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Adv Nutr. 2018 Nov 1;9(6):655-670. doi: 10.1093/advances/nmy044.

Perspective: Reductionist Nutrition Research Has Meaning Only within the Framework of Holistic and Ethical Thinking.

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Université Clermont Auvergne, INRA, UNH, Unité de Nutrition Humaine, CRNH Auvergne, Clermont-Ferrand, France.


Today, it seems that nutrition is in a state of great confusion, especially for the general public. For decades, some nutrients (e.g., cholesterol, saturated fats, sugars, gluten, salt) and food groups (e.g., dairy, cereals, meats) have been regularly denigrated. In this position paper, we hypothesize that such a state of confusion is mainly the result of the reductionist paradigm applied to nutrition research for more than a century, and by being pushed to its extreme, this perspective has led to accusations about some nutrients and foods. However, the real issue is about foods taken as a whole and therefore about their degree of processing, which affects both the food matrix and composition. Indeed, we eat whole foods, not nutrients. Therefore, the objectives of this article are to emphasize the need for more holistic approaches in nutrition to preserve our health, animal welfare, and planet. We propose to first redefine the food health potential on a holistic basis and then to show that reductionism and holism are interconnected approaches that should coexist. Then, we try to explain how extreme reductionism has been disconnected from reality and ethical considerations and has ultimately led to environmental degradation and loss of biodiversity, notably through very specific crops, and to an increased prevalence of chronic diseases. Furthermore, to address the confusion of the general public and to simplify nutritional messages, we propose 3 holistic golden rules based on scientific evidence to protect human health, animal welfare, and the environment (climate and biodiversity). Finally, we try to show how these 3 rules can be easily applied worldwide while respecting the environment, cultural traditions, and heritage.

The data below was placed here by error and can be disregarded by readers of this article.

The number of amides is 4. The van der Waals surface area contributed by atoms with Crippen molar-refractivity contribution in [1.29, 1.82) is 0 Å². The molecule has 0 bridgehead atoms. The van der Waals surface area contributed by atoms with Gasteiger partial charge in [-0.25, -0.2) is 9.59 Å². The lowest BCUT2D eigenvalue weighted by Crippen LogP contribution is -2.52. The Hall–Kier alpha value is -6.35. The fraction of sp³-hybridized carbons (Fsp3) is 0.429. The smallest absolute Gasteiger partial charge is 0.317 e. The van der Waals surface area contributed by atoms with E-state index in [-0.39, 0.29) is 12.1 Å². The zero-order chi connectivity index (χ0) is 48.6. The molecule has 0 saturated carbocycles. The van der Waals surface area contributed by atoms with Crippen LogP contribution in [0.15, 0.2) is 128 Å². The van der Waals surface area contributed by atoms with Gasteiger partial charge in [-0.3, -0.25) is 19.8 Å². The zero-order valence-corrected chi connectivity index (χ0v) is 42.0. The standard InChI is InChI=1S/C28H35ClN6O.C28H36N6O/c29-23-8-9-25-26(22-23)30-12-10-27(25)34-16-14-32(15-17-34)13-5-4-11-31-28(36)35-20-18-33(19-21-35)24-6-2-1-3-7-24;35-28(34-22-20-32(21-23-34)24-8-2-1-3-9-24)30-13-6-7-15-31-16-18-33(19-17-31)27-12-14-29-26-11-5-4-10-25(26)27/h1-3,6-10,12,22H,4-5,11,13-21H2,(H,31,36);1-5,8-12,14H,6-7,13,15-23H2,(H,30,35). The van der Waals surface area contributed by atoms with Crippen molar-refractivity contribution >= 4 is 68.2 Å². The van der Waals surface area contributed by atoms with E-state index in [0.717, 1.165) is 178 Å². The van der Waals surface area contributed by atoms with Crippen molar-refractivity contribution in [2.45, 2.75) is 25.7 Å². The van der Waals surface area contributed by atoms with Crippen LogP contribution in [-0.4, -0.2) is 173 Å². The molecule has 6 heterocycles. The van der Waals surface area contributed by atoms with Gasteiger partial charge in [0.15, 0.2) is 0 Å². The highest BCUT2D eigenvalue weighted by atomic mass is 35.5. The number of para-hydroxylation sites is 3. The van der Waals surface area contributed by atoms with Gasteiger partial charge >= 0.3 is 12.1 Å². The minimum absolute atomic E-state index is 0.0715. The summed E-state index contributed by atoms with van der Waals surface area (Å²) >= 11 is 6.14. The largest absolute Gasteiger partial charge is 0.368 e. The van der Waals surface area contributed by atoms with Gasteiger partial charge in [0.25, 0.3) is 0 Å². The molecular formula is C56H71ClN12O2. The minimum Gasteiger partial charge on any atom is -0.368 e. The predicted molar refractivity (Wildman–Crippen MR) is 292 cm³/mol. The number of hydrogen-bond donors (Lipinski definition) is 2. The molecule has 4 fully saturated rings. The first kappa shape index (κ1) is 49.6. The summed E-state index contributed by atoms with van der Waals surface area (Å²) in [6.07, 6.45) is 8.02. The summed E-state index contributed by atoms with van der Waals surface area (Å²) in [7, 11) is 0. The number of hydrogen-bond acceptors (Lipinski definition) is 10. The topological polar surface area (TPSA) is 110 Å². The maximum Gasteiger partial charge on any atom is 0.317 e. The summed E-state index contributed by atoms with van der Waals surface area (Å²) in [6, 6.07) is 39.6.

[Available on 2019-11-01]

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